Accountability requires that the various prudential duties are assigned to a single authority for each bank or category of banks. In some countries, prudential responsibilities are divided between several agencies; typically, the issuance and revocation of banking licenses may be the responsibility of the minister of finance, while supervision of banks is entrusted to the central bank or another bank regulator such as the deposit insurance agency. Although such arrangements may be satisfactory for countries with a strong tradition of interagency cooperation (United States), in others they tend to promote negligent forbearance and to weaken accountability by giving each of the authorities an excuse for pointing the finger at the other when a bank fails.10
Transparency of policy and predictability of supervisory decision making are key characteristics of a good bank supervisory system: they help ensure equality of treatment among banks. An important contribution to transparency is made by submitting draft banking regulations to public comment before their final adoption and by rendering all regulatory decisions in rational and impartial judgment. Care should be exercised in publishing regulatory decisions affecting banks on an individual basis: if the market is unaware of a bank’s difficulties, an announcement by the authorities that corrective action is being taken with respect to that bank may cause an adverse market reaction. Essential is the prompt publication of all prudential regulations and regulatory decisions that are of general application. Predictability of regulatory decisions is achieved when generally similar regulatory issues lead to similar regulatory decisions; reducing the risk of unexpected regulatory action tends to reduce transaction costs and to enhance the efficiency of the banking industry.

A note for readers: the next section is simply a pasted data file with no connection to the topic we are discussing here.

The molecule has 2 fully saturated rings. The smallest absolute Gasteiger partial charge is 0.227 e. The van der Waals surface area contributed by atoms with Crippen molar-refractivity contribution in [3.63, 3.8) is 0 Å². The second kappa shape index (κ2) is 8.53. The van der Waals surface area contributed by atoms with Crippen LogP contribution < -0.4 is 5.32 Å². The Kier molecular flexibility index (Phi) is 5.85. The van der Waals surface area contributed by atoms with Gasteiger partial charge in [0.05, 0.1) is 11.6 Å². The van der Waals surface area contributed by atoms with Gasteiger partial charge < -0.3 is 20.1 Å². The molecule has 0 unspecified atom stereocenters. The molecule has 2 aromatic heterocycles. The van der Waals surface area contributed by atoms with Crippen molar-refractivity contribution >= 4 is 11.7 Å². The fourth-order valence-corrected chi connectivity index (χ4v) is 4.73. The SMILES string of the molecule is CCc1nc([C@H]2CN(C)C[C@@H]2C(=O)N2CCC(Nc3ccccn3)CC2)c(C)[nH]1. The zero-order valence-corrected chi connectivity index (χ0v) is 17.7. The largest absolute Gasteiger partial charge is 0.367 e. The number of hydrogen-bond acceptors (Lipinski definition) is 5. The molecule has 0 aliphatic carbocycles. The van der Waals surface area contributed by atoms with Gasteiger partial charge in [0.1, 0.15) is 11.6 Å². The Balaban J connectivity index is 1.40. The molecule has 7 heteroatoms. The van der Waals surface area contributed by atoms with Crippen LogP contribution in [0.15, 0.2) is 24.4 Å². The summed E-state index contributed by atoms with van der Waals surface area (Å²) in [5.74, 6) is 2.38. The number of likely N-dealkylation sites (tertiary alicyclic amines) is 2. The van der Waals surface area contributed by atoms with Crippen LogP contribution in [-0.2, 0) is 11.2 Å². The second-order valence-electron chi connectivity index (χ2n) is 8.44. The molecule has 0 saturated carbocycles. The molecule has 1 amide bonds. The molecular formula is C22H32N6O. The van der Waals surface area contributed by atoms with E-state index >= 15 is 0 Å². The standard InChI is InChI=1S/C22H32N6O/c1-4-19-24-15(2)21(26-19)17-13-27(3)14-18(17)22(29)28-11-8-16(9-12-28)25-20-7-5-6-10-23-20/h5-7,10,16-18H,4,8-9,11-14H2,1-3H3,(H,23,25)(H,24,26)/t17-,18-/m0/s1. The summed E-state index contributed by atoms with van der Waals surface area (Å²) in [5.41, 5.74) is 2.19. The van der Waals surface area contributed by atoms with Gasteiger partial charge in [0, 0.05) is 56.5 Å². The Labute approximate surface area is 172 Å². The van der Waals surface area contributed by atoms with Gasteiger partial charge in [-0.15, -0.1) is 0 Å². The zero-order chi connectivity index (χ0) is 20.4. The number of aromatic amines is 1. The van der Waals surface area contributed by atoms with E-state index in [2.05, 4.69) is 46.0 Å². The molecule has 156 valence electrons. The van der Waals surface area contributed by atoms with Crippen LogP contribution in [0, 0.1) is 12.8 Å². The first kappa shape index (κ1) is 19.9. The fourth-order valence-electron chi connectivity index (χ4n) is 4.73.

Obviously, banking supervision should be conducted on the basis of technical criteria without political consideration and without outside interference from the political establishment or lobbyists. The requirement of financial independence for the regulator is designed to avoid the risk of political influence peddling in exchange for financial support. Financial independence can be assured by assigning banking supervision to an autonomous central bank. For an independent supervision agency, financial autonomy can be built on levies from the banking industry and on the assumption that banks that meet prudential requirements have a strong interest in the enforcement of banking law against banks whose noncompliance exposes them to unfair competition.